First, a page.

Facing Flu Season During a Pandemic—Two for the Price of One


By: Ananya Chandhok, Kurt Danner, Olivia Price, Teo Fabi

Flu shots in the 49th ward are being done differently this year to comply with COVID precautions; therefore, the Alderman’s office will not be offering them this flu season.

While COVID-19 rampages across the country, flu season is starting to ramp up as well, making the flu shot more important than ever. From December to February around 40 to 50 million Americans are at risk of contracting the flu, with roughly 800,000 requiring hospitalization. 

Additionally, by having the flu, individuals will also be at a greater risk for contracting other pathogens—most notably COVID-19–as a result of being already immunocompromised. Keeping the heightened health dangers in mind, it is of the utmost importance to be vaccinated so as to prevent hospitals from being overwhelmed with the exponential increase in patient count, and in tandem, decrease an individual’s overall risk associated with contracting COVID-19. 

According to the National Foundation for Infectious Diseases, only 59% of adults are planning to get their flu shots, but doctors are urging everyone to take the time to get flu shots in order to prevent further strain on hospitals and medical resources. Dr. Jacob Billhartz, a Pediatric and Hepatology physician, strongly asserts this stance as well. 

He said, “Every year we have a lot of admissions with people getting really sick with influenza and thousands die…With Covid admissions and flu admissions the hospital could get overwhelmed quickly. We are really encouraging everyone to get the flu vaccine.”

Flu vaccines are not 100% effective, but receiving the vaccine can make flu symptoms less severe. Vaccines are meant to expose your immune system to a weaker version of the virus so the body is less susceptible to get the flu. Dr. Billhartz dispelled myths that vaccinations can be the causation of someone contracting the virus.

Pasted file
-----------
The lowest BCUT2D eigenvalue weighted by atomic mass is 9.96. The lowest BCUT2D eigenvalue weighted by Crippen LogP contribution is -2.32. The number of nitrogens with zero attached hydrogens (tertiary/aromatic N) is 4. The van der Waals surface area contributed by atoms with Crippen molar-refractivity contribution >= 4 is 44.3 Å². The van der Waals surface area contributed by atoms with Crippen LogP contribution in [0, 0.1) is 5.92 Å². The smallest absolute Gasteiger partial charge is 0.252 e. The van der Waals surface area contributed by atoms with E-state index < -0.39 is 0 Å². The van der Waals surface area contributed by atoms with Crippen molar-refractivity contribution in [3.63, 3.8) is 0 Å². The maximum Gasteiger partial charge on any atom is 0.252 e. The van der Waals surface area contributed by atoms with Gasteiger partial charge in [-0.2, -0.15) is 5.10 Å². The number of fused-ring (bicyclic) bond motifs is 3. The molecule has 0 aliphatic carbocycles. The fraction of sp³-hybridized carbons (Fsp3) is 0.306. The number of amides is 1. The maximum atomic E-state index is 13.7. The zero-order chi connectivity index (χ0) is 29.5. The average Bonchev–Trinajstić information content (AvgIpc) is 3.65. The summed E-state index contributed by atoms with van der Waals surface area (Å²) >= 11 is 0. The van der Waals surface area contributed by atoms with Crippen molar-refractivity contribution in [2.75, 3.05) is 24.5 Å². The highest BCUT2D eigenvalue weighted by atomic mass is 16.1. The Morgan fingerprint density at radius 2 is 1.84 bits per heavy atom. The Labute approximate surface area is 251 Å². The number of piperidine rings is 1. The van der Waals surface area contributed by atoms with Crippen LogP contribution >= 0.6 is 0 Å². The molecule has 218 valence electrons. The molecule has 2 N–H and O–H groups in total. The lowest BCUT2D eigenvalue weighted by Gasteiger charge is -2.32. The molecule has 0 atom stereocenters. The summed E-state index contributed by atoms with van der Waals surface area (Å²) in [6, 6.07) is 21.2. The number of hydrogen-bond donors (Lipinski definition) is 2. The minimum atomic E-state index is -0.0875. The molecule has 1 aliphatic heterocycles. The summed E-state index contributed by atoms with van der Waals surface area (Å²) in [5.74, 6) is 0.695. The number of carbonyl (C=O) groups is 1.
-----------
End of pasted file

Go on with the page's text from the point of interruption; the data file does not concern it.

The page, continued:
“The flu shot does not cause the flu. It is a dead virus. Once we are exposed to it through the shot our body recognizes it and will make antibodies against it. Therefore, when truly exposed to the actual live virus we are immune to that strain,” Dr. Billhartz said.

Additionally, local community members are also rushing to get their immunizations, so as to keep the risk of contracting both the flu and COVID-19 at bay. Abby Doyle (19), a second-year Biology student at Loyola University Chicago, plans on getting vaccinated at the soonest. 

“Recovering from the flu is easy, but those who are immunocompromised will be more negatively affected if they contract it. Similar to wearing masks to prevent the spread of COVID, getting the flu shot is important to protect yourself and others from getting and passing the flu.”

Emilia Lira (20), a second-year Biology student at Loyola plans on following suit. As a healthcare worker at the forefront of patient care, she and many other health professionals continue to experience this season first hand.

“From RN’s to PT’s, we all want to be healthy and our best selves to provide the best treatment for our residents, especially during this flu and COVID season…Overall, I chose to get the flu shot to take care of myself before I continue to take care of others,” 

You can schedule an appointment to receive flu shots from these locations in Rogers Park and Edgewater, or you can contact your primary doctor. 

Rogers Park:


Chicago, IL 60626


Walgreens: 7410 N CLARK ST

Chicago, IL 60626

Contact: Pharmacy at 773-743-6784



Chicago, IL 60660


Walgreens: 6121 N BROADWAY

Chicago, IL 60660

Contact: Pharmacy at 773-764-8961

Walgreens: 5625 N RIDGE AVE

Chicago, IL 60660

Contact: Pharmacy at 773-989-7546

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